By Chioma Obinagwam
As the curtain draws on the timeline set to raise N50 billion fresh capital by way of Rights Issue to shareholders of Union Bank, so much uncertainty has been stirred among shareholders with regards to the success of the process and its attendant implication on the bank.
The fear of not been able to achieve the feat cannot be overruled, going by its unhealthy balance sheet in addition to an inconsistent dividend policy.
Nonetheless, these reactions formed the rationale behind Union bank’s capital raising exercise; where it sought to raise N49.7 billion through Rights Issues and the issuance of 12.1 billion ordinary shares of 50k each at N4.10 per share.
The exercise, however, was geared towards enhancing the bank’s capital base to deliver stronger and sustained returns to the shareholders.
The rights issue was offered to the shareholders on the basis of five new ordinary shares for every seven ordinary shares held as at August 21, 2017.
Although the Group Managing Director (GMD) of the bank, Emeka Emuwa had stated at the bank’s ‘Facts Behind the Offer’ event held in Lagos recently that the bank is working on eliminating its negative Retained Earnings, shareholders are still in doubt of an imminent dividend payout by the bank.
His words: “On the issue of dividend, until our negative Retained Earnings is eliminated, there’s nothing we can do.”
“We are going through a regulatory process to eliminate the negative retained earnings as this will enable us to pay dividend in the nearest future,” he added.
Available records show that the last time dividend was paid to shareholders by the bank was in 2008.
Retained earnings is accumulated net income. It is earnings that companies hold onto for reinvestment or as a safety net.
However, negative retained earnings, often recorded on the balance sheet as accumulated deficit, means the company has more retained losses over time than accumulated net income.
Negative Retained Earnings, if not eliminated overtime could lead to bankruptcy and cause a company to cease from being a going concern.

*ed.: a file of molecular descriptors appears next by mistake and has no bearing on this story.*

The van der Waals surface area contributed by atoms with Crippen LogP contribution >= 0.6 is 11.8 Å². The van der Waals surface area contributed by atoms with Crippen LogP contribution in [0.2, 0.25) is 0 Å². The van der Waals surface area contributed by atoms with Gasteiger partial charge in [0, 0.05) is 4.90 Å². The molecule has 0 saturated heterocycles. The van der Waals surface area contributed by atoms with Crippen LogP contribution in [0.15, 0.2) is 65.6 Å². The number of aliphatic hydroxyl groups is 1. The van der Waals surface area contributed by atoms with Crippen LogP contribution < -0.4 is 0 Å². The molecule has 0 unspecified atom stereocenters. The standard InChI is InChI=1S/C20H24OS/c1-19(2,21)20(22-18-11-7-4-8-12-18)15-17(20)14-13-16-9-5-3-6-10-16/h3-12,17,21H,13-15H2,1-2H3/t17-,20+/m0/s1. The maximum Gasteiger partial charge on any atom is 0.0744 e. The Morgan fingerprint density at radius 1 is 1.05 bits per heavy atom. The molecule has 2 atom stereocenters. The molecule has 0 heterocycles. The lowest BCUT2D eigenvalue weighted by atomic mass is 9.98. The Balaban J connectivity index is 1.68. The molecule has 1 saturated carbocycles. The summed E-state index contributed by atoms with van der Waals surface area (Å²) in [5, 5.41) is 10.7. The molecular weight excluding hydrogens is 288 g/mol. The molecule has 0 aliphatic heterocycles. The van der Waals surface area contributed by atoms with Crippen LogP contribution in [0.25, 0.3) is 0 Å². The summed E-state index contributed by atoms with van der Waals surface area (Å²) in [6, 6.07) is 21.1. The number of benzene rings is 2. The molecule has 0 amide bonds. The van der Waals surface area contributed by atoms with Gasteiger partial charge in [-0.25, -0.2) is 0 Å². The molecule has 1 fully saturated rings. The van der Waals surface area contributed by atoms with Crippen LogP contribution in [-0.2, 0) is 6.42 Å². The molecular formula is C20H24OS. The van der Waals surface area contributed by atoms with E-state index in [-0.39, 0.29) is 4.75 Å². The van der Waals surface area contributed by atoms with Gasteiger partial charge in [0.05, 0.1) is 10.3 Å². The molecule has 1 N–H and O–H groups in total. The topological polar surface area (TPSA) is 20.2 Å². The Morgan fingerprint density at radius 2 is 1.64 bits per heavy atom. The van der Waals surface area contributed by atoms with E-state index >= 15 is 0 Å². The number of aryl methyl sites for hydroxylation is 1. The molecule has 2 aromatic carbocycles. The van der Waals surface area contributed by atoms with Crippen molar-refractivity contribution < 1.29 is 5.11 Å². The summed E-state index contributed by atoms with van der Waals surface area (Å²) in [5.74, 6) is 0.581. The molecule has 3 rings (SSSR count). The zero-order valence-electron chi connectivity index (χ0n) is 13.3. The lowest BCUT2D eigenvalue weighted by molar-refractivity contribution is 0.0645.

Reacting to the issue, President of Renaissance Shareholders Association of Nigeria, Olufemi Timothy said: “Any discerning shareholder will know that any company with negative earnings reserve cannot pay dividend until when it is wiped out. If you look at the negative Retained Earnings as at today, Union Bank cannot pay dividend in the next 20 years, if they don’t clear it.”
Apart from a weak balance sheet, he pointed the illiquidity of most shareholders, considering the recession which had eaten deep into the pockets of most of the shareholders.
“By the time they were discussing this Rights Issue, Nigeria was deeply in recession. I now asked them that question. Can a Rights Issue be successful in a recessed economy? They didn’t answer,” Timothy argued.
“I said they have forgotten that it is the same Nigerians who have not been paid salaries. Some state government are owing 24 months. The least paid is owing four months. Are you telling somebody who has not got salaries, Pension, Local Government; somebody who has not received to go and buy Rights Issue?” he continued.
Speaking on the turnout of shareholders with respect to the Rights Issue, Mr. Charles Fakrogha, Chief Relationship Officer at Foresight Securities and Investment Limited disclosed that turnout from shareholders have not been impressive.
He said: “There’s a lot of controversy concerning the Union Bank’s Rights. Personally, most of our clients have lost interest in Union Bank as a company. The turnover in the market, I’m speaking personally concerning the home trade that I do and some of our clients. Very few of them are coming to claim their Rights in Union Bank. I am not talking about the general market, I’m talking about personally for Foresight.”
“Few people are coming to claim their Rights and when you ask them what is the issue? They said well they have not been satisfied with the company and like you said all the dividend and all that,” he said.
Although Fakrogha is of the opinion that the Rights could be mopped up by foreign investors if retail investors fail to take up their rights, he noted that strong corporate governance principles should be adhered to ensure a viable company.
Nevertheless, David Adonri, a seasoned Stockbroker and Managing Director (MD) of Highcap Securities held a different view.
He affirms that the process went well and that the bank is recovering fast; hoping that the future is bright for the bank.
However, as stakeholders await the outcome of the Rights Issue, the bank would be impacted negatively if it fails to raise the amount it is seeking from its shareholders considering its weak balance sheet.
This would mean that it may take a longer time for the bank to recover, since the proceeds is intended to strengthen its balance sheet and consolidate return on investments.